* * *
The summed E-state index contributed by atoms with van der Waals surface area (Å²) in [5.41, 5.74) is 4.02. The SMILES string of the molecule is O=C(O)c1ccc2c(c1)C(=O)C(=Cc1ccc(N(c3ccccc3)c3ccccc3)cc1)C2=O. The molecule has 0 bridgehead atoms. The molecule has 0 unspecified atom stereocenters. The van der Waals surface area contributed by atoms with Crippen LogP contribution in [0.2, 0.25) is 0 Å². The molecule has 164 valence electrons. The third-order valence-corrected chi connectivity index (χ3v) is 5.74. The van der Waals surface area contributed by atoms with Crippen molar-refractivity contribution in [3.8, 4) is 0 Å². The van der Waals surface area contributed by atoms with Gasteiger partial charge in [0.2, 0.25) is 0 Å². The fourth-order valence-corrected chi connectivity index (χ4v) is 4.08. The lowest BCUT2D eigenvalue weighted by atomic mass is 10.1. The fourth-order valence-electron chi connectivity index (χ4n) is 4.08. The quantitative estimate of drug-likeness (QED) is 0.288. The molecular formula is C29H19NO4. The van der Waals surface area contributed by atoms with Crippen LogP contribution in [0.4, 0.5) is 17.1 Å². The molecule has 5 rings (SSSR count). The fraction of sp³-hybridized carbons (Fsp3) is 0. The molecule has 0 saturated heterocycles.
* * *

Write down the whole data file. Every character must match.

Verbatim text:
The summed E-state index contributed by atoms with van der Waals surface area (Å²) in [5.41, 5.74) is 4.02. The SMILES string of the molecule is O=C(O)c1ccc2c(c1)C(=O)C(=Cc1ccc(N(c3ccccc3)c3ccccc3)cc1)C2=O. The molecule has 0 bridgehead atoms. The molecule has 0 unspecified atom stereocenters. The van der Waals surface area contributed by atoms with Crippen LogP contribution in [0.2, 0.25) is 0 Å². The molecule has 164 valence electrons. The third-order valence-corrected chi connectivity index (χ3v) is 5.74. The van der Waals surface area contributed by atoms with Crippen molar-refractivity contribution in [3.8, 4) is 0 Å². The van der Waals surface area contributed by atoms with Gasteiger partial charge in [0.2, 0.25) is 0 Å². The fourth-order valence-corrected chi connectivity index (χ4v) is 4.08. The lowest BCUT2D eigenvalue weighted by atomic mass is 10.1. The fourth-order valence-electron chi connectivity index (χ4n) is 4.08. The quantitative estimate of drug-likeness (QED) is 0.288. The molecular formula is C29H19NO4. The van der Waals surface area contributed by atoms with Crippen LogP contribution in [0.4, 0.5) is 17.1 Å². The molecule has 5 rings (SSSR count). The fraction of sp³-hybridized carbons (Fsp3) is 0. The molecule has 0 saturated heterocycles.